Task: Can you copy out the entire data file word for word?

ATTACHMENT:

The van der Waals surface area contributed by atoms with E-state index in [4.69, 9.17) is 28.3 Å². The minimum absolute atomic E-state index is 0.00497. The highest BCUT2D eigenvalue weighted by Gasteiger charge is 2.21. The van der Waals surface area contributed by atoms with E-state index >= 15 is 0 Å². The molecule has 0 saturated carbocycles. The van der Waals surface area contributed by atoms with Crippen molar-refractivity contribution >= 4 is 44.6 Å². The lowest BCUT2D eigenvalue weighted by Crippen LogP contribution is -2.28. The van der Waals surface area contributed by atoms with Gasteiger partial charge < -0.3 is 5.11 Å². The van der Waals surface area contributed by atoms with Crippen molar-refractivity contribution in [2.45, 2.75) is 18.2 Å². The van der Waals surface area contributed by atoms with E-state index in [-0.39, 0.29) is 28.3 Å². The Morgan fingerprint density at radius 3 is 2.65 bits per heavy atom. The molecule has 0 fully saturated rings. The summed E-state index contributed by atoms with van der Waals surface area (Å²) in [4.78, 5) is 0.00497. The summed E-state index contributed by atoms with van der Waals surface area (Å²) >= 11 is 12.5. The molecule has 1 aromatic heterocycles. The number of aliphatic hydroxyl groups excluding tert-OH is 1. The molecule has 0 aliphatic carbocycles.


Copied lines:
The van der Waals surface area contributed by atoms with E-state index in [4.69, 9.17) is 28.3 Å². The minimum absolute atomic E-state index is 0.00497. The highest BCUT2D eigenvalue weighted by Gasteiger charge is 2.21. The van der Waals surface area contributed by atoms with E-state index >= 15 is 0 Å². The molecule has 0 saturated carbocycles. The van der Waals surface area contributed by atoms with Crippen molar-refractivity contribution >= 4 is 44.6 Å². The lowest BCUT2D eigenvalue weighted by Crippen LogP contribution is -2.28. The van der Waals surface area contributed by atoms with Gasteiger partial charge < -0.3 is 5.11 Å². The van der Waals surface area contributed by atoms with Crippen molar-refractivity contribution in [2.45, 2.75) is 18.2 Å². The van der Waals surface area contributed by atoms with E-state index in [-0.39, 0.29) is 28.3 Å². The Morgan fingerprint density at radius 3 is 2.65 bits per heavy atom. The molecule has 0 fully saturated rings. The summed E-state index contributed by atoms with van der Waals surface area (Å²) in [4.78, 5) is 0.00497. The summed E-state index contributed by atoms with van der Waals surface area (Å²) >= 11 is 12.5. The molecule has 1 aromatic heterocycles. The number of aliphatic hydroxyl groups excluding tert-OH is 1. The molecule has 0 aliphatic carbocycles.